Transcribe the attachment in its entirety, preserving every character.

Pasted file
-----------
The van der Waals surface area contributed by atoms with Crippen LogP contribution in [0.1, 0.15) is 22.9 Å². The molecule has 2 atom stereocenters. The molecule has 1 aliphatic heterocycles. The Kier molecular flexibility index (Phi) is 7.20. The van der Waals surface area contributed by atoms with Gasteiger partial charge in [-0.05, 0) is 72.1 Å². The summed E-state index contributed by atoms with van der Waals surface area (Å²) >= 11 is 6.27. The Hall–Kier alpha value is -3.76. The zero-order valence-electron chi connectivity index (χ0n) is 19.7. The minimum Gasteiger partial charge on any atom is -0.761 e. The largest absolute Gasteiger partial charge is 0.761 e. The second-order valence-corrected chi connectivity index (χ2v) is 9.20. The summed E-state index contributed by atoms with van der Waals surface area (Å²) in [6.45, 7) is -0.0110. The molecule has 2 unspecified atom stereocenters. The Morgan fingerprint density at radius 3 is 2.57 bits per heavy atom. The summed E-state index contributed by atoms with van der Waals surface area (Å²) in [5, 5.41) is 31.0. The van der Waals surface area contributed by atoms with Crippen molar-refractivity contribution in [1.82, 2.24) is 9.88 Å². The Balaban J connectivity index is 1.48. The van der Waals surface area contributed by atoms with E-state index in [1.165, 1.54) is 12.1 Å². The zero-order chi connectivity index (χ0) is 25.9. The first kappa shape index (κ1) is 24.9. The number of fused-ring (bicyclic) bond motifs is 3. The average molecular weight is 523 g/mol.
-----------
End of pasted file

The van der Waals surface area contributed by atoms with Crippen LogP contribution in [0.1, 0.15) is 22.9 Å². The molecule has 2 atom stereocenters. The molecule has 1 aliphatic heterocycles. The Kier molecular flexibility index (Phi) is 7.20. The van der Waals surface area contributed by atoms with Gasteiger partial charge in [-0.05, 0) is 72.1 Å². The summed E-state index contributed by atoms with van der Waals surface area (Å²) >= 11 is 6.27. The Hall–Kier alpha value is -3.76. The zero-order valence-electron chi connectivity index (χ0n) is 19.7. The minimum Gasteiger partial charge on any atom is -0.761 e. The largest absolute Gasteiger partial charge is 0.761 e. The second-order valence-corrected chi connectivity index (χ2v) is 9.20. The summed E-state index contributed by atoms with van der Waals surface area (Å²) in [6.45, 7) is -0.0110. The molecule has 2 unspecified atom stereocenters. The Morgan fingerprint density at radius 3 is 2.57 bits per heavy atom. The summed E-state index contributed by atoms with van der Waals surface area (Å²) in [5, 5.41) is 31.0. The van der Waals surface area contributed by atoms with Crippen molar-refractivity contribution in [1.82, 2.24) is 9.88 Å². The Balaban J connectivity index is 1.48. The van der Waals surface area contributed by atoms with E-state index in [1.165, 1.54) is 12.1 Å². The zero-order chi connectivity index (χ0) is 25.9. The first kappa shape index (κ1) is 24.9. The number of fused-ring (bicyclic) bond motifs is 3. The average molecular weight is 523 g/mol.